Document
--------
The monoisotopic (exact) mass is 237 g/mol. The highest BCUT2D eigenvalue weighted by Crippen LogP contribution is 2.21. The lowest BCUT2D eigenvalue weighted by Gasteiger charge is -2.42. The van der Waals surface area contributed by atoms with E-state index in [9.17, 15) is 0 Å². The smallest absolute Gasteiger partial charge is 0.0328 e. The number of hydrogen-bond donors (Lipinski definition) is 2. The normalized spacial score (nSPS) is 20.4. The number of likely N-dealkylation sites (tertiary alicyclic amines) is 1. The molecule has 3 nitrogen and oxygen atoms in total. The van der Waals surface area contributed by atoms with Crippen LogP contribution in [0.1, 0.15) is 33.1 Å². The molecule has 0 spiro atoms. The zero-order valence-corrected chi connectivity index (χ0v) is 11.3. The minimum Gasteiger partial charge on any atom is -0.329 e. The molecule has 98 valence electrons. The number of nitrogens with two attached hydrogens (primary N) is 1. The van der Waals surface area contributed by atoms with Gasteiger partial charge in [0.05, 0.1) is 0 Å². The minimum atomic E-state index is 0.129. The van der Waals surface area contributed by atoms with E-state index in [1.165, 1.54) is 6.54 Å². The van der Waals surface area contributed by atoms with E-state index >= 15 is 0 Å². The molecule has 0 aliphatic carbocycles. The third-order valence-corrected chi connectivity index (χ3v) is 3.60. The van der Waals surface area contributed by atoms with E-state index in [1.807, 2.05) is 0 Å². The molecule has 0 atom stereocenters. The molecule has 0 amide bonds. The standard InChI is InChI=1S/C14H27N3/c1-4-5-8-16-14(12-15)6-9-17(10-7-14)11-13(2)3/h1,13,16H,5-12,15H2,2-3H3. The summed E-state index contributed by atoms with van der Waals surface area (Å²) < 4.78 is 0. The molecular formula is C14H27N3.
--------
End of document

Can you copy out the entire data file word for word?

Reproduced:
The monoisotopic (exact) mass is 237 g/mol. The highest BCUT2D eigenvalue weighted by Crippen LogP contribution is 2.21. The lowest BCUT2D eigenvalue weighted by Gasteiger charge is -2.42. The van der Waals surface area contributed by atoms with E-state index in [9.17, 15) is 0 Å². The smallest absolute Gasteiger partial charge is 0.0328 e. The number of hydrogen-bond donors (Lipinski definition) is 2. The normalized spacial score (nSPS) is 20.4. The number of likely N-dealkylation sites (tertiary alicyclic amines) is 1. The molecule has 3 nitrogen and oxygen atoms in total. The van der Waals surface area contributed by atoms with Crippen LogP contribution in [0.1, 0.15) is 33.1 Å². The molecule has 0 spiro atoms. The zero-order valence-corrected chi connectivity index (χ0v) is 11.3. The minimum Gasteiger partial charge on any atom is -0.329 e. The molecule has 98 valence electrons. The number of nitrogens with two attached hydrogens (primary N) is 1. The van der Waals surface area contributed by atoms with Gasteiger partial charge in [0.05, 0.1) is 0 Å². The minimum atomic E-state index is 0.129. The van der Waals surface area contributed by atoms with E-state index in [1.165, 1.54) is 6.54 Å². The van der Waals surface area contributed by atoms with E-state index >= 15 is 0 Å². The molecule has 0 aliphatic carbocycles. The third-order valence-corrected chi connectivity index (χ3v) is 3.60. The van der Waals surface area contributed by atoms with E-state index in [1.807, 2.05) is 0 Å². The molecule has 0 atom stereocenters. The molecule has 0 amide bonds. The standard InChI is InChI=1S/C14H27N3/c1-4-5-8-16-14(12-15)6-9-17(10-7-14)11-13(2)3/h1,13,16H,5-12,15H2,2-3H3. The summed E-state index contributed by atoms with van der Waals surface area (Å²) < 4.78 is 0. The molecular formula is C14H27N3.